Fire onboard Surf City (II)


During the night the wind picked up and became Easterly bft 5/6. Flames and heat gushed over the PS aft of the SURF CITY It was not possible to alter course to a more favourable heading in the Strait of Hormuz because the transport was very close to the Oman coast. An Omani navy vessel joined the USS THACH in escorting us.

February 27. At 0200 it was reported that SB5 cargo tank and PS slop tank were on fire. STRIKER went PS alongside and noticed that the tanks were not on fire but that gases from these tanks escaped through the tank head and flared. 0600 the wind was NE’ly bft 6, a rough sea and light swell. Not all tugs could stay alongside, also the course could not be changed because of our position.

At 1230 we finally could change course and the tugs could come back alongside to start cooling more efficiently.

In the course of the afternoon an inspection round was made on the Surf City. The result didn't look good. Fire in C5, C6, C7, PS5, PS slop tank, SB5 and SB slop tank. The steel deck began to collapse in various places due to the heat. The cracks in the deck got larger. The level of water in the engine room had increased by 30 cm. There was a fuel oil leakage from PS bunker tank in the engine room due to a crack in the bunker tank. Probably caused by one of the tugs lying alongside during the firefighting. That didn't always went smooth and easy.

By the end of the afternoon we were out of the Strait of Hormuz. The wind had weakened to NE bft 3 and the tugs were able to remain alongside again. The danger now was that the flames and heat swept over tank C4. This tank was still intact, and I wanted to keep it that way.

Just after 2000, a violent explosion occurred in tank C6. The longitudinal bulkhead between C6 and the adjacent ballast tank SB4 was gone and the deck above C6 collapsed. Burning naphtha now floated on the water and along the ship's hull backwards. The NICE TANGO had to leave its position at SB aft because of the burning naphtha on the water. With a lot of encouragement I was able to keep the NICE TANGO nearby to still be of some use. The fire in C6 increased in intensity as more oxygen was available in that open tank. Tank C4 was now in danger of overheating and ignition. I asked SMIT NEW YORK to change course towards the Iranian coast, reduce speed and eventually stop. With the transport stopped in the water around 2200 NICE TANGO was able to continue cooling SB aft in place of the engine room and the tanks just before the engine room. Stopped in the water, the tugs were able to cool again in an efficient way.



Myself also had to pay the toll for being on my feet for so long a time without resting. I could barely walk anymore, my feet were sore and so swollen that I couldn't wear shoes or boots anymore. Medical advice was sought from our escort ship USS THACH. I was invited by the USS THACH’s ship’s doctor to his sickbay.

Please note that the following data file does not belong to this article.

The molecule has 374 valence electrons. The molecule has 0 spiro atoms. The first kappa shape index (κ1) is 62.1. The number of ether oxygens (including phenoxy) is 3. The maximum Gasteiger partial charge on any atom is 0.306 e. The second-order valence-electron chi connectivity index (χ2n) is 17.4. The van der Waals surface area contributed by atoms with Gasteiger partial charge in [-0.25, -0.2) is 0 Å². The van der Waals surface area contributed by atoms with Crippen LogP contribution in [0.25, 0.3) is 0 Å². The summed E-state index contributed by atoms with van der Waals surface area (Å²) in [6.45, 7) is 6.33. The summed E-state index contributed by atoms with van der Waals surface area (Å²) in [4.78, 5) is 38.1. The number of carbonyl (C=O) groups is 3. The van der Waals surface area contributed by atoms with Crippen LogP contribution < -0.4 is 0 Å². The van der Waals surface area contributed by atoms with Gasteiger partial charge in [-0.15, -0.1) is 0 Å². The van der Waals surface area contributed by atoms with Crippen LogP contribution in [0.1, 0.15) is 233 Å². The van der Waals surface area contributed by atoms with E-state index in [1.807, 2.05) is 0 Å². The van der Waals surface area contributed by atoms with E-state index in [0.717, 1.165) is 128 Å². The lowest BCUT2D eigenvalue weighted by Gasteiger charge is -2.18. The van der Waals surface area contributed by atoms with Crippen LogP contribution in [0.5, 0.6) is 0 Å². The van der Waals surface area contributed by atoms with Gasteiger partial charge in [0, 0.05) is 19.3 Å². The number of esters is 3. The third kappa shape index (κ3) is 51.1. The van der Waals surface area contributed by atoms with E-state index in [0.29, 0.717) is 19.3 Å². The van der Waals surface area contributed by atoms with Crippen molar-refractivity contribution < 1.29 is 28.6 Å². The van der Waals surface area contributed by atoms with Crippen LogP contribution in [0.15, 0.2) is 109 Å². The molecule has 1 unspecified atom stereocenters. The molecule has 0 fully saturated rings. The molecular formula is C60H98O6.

I was diagnosed with cellulites (infection of subcutaneous connective tissue). The doctor didn't find it surprising after walking around for such a long time without taking a rest. He advised me to stay on board the USS THACH for a few days, for treatment and rest. That wasn't going to happen and with a bag of medicine and explicit advice to take a few days off I went back on board the IMSALV LION, to coordinate matters from a chair.
When I was lying in the sickbay, as a matter of courtesy and interest the commander of the USS THACH came to visit me. He was very impressed with our fight against the blazing inferno on the SURF CITY and followed it with great interest. During our conversation I asked him if he could be of service to us with his helicopter during the times when there would be no people on the SURF CITY due to unsafe situations. They could report us on eventual hot spots and threatening situations. Also whether too close were visited by the helicopter and urged to keep their distance.
Also whether he wanted to keep an eye on the sea area around us because of our proximity to the Iranian coast. "No problem, we’ll take care of that" he said. USS THACH was already watching movements of a number of boats heading our way from the Iranian coast and had sent his helicopter over there. After that, every day the USS THACH helicopter flew a number of reconnaissance flights over the SURF CITY. Ships that got too close were visited by the helicopter and urged to keep their distance.
February 28. During the night, there was effective cooling and the Iranian coast got closer. Around 0600 we were drifting within the 12 mile zone and the Smit New York had to tow again to distance ourselves from the Iranian coast. We were also advised by the commander of USS THACH to do so. The weather was reasonable, because of the wind and with the tugs alongside we sailed South, gradually distancing ourselves from the Iranian coast. The tugs were able to stay alongside and the cooling work could effectively continue.

At 1100, the GRAY RANGE arrived on location. This tug brought 20 tons of foam forming agent and a heavy diesel firefighting pump for the IMSALV LION.